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Sunday, 9 October 2016
Nigeria in for more hard times as Lawyers threatens to boycott courts,blames federal government
We are not in 1984
The Federal Government should know that this is not 1984. By 1984, I refer to that year and the dystopian novel written by George Orwell on dictatorship. Nigeria is a country ruled by law and even for the worst of crimes, we must follow the process of law. If we don’t, we will end up like Uganda under the autocrat, Idi Amin. We cannot bear such oppression. So, whatever the DSS is doing must be in line with the dictates of the law. Under no circumstance should they try to invade a judge’s residence at 9 or 10pm, wielding weapons and wearing masks. It is totally deplorable. It is abhorrent and what we must all know is that they are infringing on the rights of people. The courts exist for a reason. This system of law enforcement seems to be discriminatory, whimsical and contrary to the rule of law. It won’t get us anywhere as a country. It is the worst form of corruption you can think of. It is not right. In Pakistan, the chief judge of the country decided that since the military government was not obeying the law, there was no point in the courts carrying on and it became a flashpoint in that country.— Dr. Kanyinsola Ajayi (SAN)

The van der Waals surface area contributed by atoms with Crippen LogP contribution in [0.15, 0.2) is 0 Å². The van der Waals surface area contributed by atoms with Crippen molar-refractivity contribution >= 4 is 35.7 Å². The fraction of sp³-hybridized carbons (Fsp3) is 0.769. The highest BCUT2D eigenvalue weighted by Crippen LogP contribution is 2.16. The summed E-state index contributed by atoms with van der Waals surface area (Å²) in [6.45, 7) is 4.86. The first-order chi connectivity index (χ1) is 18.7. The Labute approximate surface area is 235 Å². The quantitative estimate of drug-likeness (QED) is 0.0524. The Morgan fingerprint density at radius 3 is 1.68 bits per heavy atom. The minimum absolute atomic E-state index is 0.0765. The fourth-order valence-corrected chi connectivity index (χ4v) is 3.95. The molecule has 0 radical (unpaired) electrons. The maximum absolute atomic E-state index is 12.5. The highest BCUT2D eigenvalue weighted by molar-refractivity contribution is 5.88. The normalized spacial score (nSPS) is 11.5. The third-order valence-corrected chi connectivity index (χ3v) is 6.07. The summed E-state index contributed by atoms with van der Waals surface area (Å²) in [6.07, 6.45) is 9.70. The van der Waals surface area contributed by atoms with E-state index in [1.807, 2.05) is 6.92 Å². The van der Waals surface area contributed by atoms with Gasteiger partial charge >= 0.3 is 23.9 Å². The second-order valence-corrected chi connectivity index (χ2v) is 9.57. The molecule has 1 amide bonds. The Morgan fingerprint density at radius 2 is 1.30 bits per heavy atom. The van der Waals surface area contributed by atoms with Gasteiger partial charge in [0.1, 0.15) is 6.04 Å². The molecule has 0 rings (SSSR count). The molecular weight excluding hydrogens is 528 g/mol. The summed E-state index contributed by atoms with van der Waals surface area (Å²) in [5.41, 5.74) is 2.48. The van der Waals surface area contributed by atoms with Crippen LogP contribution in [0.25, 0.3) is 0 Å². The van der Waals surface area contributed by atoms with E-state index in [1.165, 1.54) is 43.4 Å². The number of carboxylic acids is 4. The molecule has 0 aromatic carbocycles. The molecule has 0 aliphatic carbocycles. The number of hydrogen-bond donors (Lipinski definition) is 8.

Courts should go on indefinite strike
I read with great amazement and total disbelief, the news of the invasion of the homes of judicial officers in Port Harcourt and in Abuja, by the executive arm of government through the Department of State Services.